Sure about Uncertain
If you’re ever in extreme east Texas, near Caddo Lake, and aren’t entirely sure of your whereabouts, feel right at home—you’ve likely landed in Uncertain, Texas (pop. 196).
“Back in the 1860s, when steamboats came up the Red River on their way to Caddo Lake, the term ‘Uncertain’ surfaced,” says Dottie Carter, 67, whose father was one of Uncertain’s founders in 1962. “Steamboat captains often had trouble mooring their vessels in the area, thus ‘Uncertain.’”
When Carter’s father and others filed a town charter with the state, it was returned unaccepted. “You have to put in a name for the town,” the paperwork read, concluding incorrectly that the inserted name, Uncertain, meant that the good townsfolk couldn’t agree upon a name for their fair hamlet.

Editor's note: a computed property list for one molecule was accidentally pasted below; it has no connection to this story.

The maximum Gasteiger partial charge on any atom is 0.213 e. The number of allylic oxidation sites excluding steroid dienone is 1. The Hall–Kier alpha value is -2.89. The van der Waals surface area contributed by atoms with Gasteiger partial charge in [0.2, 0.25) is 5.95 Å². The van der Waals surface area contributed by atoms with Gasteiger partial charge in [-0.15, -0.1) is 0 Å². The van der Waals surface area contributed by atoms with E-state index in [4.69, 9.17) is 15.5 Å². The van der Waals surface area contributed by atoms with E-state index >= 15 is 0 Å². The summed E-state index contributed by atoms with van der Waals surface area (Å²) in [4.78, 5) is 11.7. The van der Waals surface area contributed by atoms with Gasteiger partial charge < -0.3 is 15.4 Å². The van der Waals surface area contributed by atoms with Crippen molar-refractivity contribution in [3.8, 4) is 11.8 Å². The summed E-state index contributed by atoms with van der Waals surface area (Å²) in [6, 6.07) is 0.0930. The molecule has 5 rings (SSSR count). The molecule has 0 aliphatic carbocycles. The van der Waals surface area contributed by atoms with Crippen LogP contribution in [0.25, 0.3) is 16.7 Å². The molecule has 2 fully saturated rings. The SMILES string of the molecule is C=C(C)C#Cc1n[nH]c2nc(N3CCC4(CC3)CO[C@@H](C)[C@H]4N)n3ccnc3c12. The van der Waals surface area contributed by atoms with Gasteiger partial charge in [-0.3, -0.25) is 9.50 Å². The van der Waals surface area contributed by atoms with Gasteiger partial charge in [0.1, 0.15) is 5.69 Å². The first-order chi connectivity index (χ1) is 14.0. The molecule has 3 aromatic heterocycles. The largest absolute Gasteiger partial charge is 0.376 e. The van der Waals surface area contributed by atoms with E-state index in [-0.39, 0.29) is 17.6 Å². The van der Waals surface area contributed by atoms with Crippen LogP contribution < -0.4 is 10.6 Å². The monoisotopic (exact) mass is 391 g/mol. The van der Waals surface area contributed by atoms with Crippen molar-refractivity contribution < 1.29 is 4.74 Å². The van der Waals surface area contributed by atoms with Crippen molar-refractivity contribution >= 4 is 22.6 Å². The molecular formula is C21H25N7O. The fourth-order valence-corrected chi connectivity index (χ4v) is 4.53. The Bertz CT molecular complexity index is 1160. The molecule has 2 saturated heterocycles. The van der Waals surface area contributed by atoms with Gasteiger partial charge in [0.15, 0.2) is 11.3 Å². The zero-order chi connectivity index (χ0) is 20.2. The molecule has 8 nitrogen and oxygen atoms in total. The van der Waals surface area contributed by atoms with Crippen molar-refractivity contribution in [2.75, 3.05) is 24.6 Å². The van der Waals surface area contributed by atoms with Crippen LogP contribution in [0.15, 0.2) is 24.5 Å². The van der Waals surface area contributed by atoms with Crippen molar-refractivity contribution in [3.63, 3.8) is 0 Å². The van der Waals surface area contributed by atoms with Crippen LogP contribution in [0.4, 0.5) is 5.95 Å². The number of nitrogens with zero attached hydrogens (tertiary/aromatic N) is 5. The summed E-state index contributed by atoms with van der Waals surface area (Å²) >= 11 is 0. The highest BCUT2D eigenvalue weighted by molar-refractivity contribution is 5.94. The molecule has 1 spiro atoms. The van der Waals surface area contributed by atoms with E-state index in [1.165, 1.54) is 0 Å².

“A good laugh was had by all on that one,” says Carter, who runs Spatterdock Guest Houses in Uncertain with her husband, Billy. One thing not uncertain about Carter is her zest for life. Only five years ago, she first hopped on the back of a Harley-Davidson motorcycle and soon after was piloting one on her own.
Who knows, maybe she’ll end up in Paradise . . . Paradise, Texas, that is.
Visit www.tsha.utexas.edu/handbook/online to learn more.